New EPA air conditioner regulation certain to get homeowners heated up

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Another Friday news dump, another bad Biden administration appliance regulation slipped in ahead of the weekend. Last Friday it was one targeting air conditioners – the prior Friday was furnaces – and the impact for homeowners will be very costly in the years ahead.

2020 law gave the Environmental Protection Agency (EPA) the authority to go after the refrigerants used in most air conditioners on the grounds that they contribute to climate change. Production quotas on these refrigerants, called hydrofluorocarbons (HFCs), have already led to a big jump in their prices, including the ones needed to service most existing residential systems. And on October 6th – the Friday before a 3-day weekend – EPA released a final rule targeting new central air conditioners made on or after January 1, 2025.

Specifically, the regulation outlaws the use in newly manufactured equipment of any refrigerant with a global warming potential (GWP) over 700. The greater the GWP, the higher the theoretical per-molecule contribution of the refrigerant to climate change. The new rule will knock out the most commonly used refrigerant in residential systems, HFC-410a, which has a GWP of 2,088.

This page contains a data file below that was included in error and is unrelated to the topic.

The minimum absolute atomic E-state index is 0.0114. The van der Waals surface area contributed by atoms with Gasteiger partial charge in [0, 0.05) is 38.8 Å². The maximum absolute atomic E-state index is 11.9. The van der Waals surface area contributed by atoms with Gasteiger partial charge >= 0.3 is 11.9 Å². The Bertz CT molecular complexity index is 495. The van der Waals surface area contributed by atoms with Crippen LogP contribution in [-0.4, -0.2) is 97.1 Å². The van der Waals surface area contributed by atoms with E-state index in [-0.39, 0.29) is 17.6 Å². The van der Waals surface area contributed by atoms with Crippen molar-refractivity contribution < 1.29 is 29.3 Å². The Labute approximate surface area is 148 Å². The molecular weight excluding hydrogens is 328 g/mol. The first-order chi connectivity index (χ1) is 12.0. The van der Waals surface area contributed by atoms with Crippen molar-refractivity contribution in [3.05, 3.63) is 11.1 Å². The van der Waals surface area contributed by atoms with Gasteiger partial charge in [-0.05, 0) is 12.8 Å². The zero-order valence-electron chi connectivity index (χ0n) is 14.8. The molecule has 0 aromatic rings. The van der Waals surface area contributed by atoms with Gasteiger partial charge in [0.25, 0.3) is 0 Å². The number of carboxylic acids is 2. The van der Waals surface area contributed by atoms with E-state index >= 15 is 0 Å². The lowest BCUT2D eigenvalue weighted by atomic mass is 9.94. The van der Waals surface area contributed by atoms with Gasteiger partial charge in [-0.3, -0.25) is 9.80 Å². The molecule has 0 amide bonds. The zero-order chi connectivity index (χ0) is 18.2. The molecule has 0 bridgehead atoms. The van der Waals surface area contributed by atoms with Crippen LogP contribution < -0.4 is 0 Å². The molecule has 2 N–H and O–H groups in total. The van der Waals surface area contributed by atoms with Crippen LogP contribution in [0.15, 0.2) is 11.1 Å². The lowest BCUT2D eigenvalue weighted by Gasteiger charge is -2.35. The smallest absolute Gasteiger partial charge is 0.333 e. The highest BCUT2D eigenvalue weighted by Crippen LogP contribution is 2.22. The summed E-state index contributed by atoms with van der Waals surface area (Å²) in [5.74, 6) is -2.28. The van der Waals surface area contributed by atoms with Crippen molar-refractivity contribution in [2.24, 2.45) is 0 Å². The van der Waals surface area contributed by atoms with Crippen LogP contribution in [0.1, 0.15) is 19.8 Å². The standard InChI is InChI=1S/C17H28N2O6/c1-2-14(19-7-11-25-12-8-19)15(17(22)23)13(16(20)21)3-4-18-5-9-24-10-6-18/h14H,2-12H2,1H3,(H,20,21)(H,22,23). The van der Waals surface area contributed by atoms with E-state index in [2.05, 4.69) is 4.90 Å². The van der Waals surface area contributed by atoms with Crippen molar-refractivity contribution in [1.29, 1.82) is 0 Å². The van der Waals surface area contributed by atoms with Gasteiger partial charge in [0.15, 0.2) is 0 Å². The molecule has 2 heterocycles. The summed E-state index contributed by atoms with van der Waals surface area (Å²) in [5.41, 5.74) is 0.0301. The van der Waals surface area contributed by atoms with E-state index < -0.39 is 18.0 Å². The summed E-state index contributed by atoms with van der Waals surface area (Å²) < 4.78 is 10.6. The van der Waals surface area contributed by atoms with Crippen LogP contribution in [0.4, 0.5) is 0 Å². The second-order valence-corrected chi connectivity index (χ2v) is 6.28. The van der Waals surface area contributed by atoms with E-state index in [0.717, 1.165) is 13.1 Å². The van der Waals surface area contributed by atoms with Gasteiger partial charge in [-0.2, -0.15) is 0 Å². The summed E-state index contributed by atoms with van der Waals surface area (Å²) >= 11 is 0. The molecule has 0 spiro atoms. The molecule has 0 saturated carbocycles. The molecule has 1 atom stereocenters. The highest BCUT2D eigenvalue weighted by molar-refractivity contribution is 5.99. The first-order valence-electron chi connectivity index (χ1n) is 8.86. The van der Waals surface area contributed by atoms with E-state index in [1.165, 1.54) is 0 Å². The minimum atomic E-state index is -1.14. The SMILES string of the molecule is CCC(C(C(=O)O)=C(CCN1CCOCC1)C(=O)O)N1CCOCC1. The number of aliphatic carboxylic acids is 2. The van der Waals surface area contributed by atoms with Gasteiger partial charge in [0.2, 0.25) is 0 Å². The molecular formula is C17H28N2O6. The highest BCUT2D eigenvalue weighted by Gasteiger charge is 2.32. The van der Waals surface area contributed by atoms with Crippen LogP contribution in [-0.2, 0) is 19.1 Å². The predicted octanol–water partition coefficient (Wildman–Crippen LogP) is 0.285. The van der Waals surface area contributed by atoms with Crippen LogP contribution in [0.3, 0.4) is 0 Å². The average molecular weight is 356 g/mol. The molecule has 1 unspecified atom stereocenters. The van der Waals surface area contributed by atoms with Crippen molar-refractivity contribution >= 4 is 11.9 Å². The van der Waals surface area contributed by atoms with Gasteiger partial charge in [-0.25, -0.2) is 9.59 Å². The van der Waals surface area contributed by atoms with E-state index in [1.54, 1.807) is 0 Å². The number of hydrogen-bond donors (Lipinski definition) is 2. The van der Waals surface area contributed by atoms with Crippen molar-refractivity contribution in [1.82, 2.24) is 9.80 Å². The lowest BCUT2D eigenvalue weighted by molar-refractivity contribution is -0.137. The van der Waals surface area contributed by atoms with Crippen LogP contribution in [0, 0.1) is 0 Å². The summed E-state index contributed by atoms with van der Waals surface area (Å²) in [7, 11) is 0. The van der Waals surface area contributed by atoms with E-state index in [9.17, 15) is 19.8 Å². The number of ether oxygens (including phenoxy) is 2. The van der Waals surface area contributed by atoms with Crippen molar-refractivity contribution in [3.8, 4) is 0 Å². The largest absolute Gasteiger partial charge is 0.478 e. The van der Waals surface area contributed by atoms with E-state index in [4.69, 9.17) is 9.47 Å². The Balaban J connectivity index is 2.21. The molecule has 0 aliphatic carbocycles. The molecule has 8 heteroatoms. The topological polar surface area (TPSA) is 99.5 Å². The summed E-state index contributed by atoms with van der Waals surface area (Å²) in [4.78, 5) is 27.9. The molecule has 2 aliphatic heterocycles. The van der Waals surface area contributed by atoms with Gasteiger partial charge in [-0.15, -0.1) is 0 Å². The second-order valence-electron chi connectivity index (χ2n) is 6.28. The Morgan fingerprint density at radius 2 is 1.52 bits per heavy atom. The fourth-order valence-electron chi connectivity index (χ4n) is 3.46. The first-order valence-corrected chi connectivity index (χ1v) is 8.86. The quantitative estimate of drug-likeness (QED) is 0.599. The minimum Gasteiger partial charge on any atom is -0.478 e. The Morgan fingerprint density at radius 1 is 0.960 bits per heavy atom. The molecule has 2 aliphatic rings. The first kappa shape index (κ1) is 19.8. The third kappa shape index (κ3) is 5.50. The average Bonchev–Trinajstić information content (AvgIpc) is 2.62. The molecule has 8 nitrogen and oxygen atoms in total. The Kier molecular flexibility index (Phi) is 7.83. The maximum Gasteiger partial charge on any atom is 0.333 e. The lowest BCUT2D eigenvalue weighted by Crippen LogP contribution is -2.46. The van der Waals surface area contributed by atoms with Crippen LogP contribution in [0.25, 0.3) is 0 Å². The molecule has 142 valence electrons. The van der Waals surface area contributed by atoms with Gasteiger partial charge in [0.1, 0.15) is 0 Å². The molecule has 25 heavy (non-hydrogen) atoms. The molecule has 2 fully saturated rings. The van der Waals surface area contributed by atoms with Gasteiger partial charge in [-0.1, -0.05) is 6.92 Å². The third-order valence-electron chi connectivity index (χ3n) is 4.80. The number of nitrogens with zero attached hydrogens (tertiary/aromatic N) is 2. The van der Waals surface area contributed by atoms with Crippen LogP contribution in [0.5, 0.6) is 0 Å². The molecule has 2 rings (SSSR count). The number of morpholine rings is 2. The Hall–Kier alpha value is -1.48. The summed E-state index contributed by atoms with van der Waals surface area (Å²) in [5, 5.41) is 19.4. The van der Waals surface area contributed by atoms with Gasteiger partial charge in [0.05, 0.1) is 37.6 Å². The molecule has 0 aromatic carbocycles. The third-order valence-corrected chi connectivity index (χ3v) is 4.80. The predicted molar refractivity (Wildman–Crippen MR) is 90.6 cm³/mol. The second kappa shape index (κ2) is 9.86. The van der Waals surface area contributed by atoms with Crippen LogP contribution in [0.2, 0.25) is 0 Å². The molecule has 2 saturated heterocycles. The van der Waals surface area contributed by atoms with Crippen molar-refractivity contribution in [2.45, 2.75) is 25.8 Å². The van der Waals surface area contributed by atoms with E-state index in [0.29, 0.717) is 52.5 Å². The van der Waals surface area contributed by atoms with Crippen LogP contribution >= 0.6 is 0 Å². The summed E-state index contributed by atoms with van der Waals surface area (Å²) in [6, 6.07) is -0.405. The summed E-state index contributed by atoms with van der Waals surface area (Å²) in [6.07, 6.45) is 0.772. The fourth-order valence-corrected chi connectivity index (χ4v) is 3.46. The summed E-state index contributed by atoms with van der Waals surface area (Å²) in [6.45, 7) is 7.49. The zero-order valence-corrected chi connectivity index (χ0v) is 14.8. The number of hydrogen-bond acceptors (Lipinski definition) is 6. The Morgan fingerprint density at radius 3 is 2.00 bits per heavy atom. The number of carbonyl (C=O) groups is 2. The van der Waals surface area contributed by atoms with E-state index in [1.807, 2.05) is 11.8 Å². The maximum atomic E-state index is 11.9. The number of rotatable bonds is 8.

Why the cutoff at 700? Well, one of the two frontrunners to supplant HFC-410a in the new equipment market has a GWP of 466 and the other a GWP of 675. The makers of these new refrigerants as well as the equipment designed to use them petitioned EPA for this rule, the effect of which is to skew the market towards pricier products, including residential air conditioning.

How much more costly? One big drawback with the new refrigerants is that they are classified as slightly flammable. Beyond safety concerns, the use of flammable refrigerants raises equipment costs by necessitating the addition of sensors to detect refrigerant leaks and automatic shutoffs should they occur. Several manufacturers have predicted resulting equipment price hikes of 10 to 20 percent for a new air conditioner or heat pump that complies with the rule.  For many homeowners, that could mean paying an extra $1,000 or more for their next new system.

EPA will make it tougher to stay cool in the summers ahead, but another agency, the Department of Energy (DOE), is already adding to the consumer burden. A new DOE efficiency standard for residential air conditioners and heat pumps took effect at the beginning of 2023, and installers say it caused a $1,000 – $1,500 jump in the cost of a new system.

Worse, there is no reason to believe that either agency is done targeting air conditioners, so expect more regulations to be proposed. Thanks to the one-two punch of EPA and DOE, the costs of staying cool will continue to skyrocket in the coming years